The News-Item's cheers and jeers from the past week of news:

- Cheers to Shamokin police, whose quick action early Tuesday resulted in the apprehension of two men they say were in the act of burglarizing a downtown city business. Municipalities face continuing financial challenges, and a lot of money is spent on police salaries and pensions, but taxpayers seem adamant that they're willing to pay for 24-hour police protection in small cities like Shamokin. Add Tuesday's red-handed bust to the arrest a week prior of an arson suspect, and it's been a good run for city cops.

- Speaking of Shamokin's downtown, jeers to the ongoing street light problem. Business owners, already fighting for customers, are concerned that the lack of street lights on a number of occasions in recent months has further hurt business. PPL says it has a plan to discuss with city officials about a permanent fix. We hope that comes as soon as possible.

- Jeers to Standard & Poor, the financial rating agency that, when it somberly announced in August 2011 that it was downgrading the credit rating of the United States, was carrying out a farce. S&P is one of the big three rating agencies that are supposed to be independent, but have an inherent conflict of interest because they are hired and paid by investment banks and other entities that devise investment instruments. Tuesday the Department of Justice filed non-criminal fraud charges against S&P, alleging it knowingly inflated its ratings on investment packages including the sub-prime mortgages that underlay the implosion of the housing bubble and the Great Recession. S&P contends it did not knowingly give AAA ratings to junk investments. But the government produced some compelling evidence, including a self-made video of an S&P financial analyst singing to the tune of "Burning Down the House," "all the way down, with sub-prime mortgages." S&P claimed that the DOJ was acting with the benefit of hindsight. It, unlike private investors and millions of taxpayers who got burned through pension plan losses, will have its say in court.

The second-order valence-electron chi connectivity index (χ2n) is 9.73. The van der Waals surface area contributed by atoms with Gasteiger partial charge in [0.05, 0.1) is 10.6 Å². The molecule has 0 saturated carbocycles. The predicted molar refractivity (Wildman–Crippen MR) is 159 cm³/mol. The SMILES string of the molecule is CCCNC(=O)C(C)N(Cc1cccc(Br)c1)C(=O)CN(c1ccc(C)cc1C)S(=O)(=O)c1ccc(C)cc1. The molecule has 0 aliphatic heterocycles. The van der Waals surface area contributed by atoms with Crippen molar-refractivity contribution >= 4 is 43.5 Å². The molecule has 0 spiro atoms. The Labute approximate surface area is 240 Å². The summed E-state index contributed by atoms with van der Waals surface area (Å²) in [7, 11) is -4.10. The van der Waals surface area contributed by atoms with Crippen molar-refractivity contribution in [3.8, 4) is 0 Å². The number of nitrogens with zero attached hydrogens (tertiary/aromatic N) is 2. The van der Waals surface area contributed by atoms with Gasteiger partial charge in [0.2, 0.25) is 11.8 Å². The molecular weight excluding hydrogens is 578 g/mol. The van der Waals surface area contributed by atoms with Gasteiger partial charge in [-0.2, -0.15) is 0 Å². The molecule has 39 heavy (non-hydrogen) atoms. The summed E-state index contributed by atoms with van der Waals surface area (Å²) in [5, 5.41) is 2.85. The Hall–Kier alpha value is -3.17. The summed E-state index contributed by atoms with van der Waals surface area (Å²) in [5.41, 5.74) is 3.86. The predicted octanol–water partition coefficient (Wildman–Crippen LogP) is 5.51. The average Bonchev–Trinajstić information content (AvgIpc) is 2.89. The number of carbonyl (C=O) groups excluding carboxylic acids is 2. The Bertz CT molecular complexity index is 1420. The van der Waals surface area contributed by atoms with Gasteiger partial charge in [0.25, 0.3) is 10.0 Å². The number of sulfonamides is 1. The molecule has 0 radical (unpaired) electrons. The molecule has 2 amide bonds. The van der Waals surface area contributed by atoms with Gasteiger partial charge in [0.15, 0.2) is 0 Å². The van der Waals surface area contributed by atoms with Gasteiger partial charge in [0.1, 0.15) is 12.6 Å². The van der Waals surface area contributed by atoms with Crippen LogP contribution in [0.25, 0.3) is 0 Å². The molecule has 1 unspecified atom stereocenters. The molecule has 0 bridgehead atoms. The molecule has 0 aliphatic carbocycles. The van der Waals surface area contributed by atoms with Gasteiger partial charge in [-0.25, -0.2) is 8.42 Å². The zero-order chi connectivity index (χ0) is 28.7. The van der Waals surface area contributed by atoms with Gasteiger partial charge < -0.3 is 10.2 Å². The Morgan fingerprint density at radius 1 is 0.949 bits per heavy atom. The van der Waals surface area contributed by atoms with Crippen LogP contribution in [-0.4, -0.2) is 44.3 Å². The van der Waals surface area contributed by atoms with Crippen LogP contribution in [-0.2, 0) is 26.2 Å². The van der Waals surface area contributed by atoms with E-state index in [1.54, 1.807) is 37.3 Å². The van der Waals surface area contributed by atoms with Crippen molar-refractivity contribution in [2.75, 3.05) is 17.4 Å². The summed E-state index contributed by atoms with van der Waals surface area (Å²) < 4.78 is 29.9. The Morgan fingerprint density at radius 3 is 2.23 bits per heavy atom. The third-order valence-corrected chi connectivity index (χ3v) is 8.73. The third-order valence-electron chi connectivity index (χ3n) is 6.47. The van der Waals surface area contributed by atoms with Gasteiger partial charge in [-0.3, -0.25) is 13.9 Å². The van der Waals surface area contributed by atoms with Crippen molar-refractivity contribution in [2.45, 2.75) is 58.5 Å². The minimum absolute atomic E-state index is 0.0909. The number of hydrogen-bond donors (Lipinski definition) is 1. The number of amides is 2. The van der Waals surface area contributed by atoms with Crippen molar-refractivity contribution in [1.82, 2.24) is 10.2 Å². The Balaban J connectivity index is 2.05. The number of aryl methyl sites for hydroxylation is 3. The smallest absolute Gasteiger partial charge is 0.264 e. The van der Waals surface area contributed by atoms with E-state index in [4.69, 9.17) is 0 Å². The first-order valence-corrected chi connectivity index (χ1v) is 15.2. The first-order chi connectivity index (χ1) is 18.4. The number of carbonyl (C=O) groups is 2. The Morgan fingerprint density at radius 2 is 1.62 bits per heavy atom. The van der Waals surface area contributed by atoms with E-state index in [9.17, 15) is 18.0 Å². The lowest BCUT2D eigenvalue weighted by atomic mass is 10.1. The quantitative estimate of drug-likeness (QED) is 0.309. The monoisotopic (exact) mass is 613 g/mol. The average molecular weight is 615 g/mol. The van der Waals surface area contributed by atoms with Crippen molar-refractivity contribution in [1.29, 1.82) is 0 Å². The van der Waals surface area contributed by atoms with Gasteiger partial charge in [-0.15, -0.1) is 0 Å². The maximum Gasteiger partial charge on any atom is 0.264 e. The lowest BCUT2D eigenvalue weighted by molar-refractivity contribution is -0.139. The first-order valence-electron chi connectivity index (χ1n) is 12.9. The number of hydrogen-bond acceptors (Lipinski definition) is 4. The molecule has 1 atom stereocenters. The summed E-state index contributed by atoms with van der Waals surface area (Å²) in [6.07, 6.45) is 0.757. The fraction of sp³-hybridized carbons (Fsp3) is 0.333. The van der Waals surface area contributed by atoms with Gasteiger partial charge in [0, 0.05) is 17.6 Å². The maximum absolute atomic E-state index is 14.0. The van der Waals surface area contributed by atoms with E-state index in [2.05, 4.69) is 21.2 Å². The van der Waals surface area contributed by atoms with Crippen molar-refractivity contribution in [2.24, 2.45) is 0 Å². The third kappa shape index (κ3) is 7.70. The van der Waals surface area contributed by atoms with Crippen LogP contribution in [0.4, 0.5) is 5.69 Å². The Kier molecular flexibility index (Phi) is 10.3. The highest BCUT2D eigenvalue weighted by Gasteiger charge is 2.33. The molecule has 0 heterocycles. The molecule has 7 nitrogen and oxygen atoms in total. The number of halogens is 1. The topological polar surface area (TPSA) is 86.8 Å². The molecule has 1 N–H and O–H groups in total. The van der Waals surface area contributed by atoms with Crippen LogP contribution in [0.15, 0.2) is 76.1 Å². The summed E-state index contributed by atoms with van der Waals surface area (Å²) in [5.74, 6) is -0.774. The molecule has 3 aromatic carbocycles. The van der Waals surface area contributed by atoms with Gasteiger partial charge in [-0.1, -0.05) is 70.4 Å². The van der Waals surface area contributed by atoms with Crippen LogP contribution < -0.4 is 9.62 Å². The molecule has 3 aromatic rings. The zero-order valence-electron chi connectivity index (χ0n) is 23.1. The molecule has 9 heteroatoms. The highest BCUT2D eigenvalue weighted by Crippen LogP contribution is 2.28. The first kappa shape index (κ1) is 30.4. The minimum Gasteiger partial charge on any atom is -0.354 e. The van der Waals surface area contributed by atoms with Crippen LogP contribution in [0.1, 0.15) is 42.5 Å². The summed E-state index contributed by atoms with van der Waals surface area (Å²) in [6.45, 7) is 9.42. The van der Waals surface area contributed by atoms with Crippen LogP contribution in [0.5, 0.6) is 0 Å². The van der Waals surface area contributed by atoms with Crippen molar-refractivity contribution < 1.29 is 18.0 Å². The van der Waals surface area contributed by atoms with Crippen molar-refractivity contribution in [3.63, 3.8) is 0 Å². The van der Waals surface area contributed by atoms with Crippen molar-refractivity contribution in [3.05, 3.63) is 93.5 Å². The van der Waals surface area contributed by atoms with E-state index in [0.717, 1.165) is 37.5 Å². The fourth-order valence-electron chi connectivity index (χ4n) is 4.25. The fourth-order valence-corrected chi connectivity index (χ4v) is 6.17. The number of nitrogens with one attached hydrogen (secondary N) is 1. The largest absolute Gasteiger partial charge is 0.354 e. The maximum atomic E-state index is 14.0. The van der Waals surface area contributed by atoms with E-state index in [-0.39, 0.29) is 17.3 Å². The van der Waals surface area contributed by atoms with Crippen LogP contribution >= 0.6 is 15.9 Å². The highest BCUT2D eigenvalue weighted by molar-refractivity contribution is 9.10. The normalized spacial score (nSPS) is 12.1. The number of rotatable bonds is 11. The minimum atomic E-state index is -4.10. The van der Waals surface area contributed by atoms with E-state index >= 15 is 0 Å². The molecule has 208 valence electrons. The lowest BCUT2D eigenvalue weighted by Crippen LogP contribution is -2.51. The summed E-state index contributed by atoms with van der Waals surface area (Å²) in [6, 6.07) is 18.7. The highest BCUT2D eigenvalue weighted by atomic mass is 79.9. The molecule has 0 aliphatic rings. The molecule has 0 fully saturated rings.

- Cheers to the Southern Columbia Area senior class and art club for planning their inaugural Empty Bowl fundraiser, which will raise money for Manna for the Many, the Shamokin-based food pantry. Those who pay $5 to participate in the Feb. 24 event will get a hand-crafted bowl full of soup, and they'll keep the bowl as a reminder of those who go hungry. The effort, which includes a plea to local businesses to contribute food and monetary donations, is a unique and worthy one.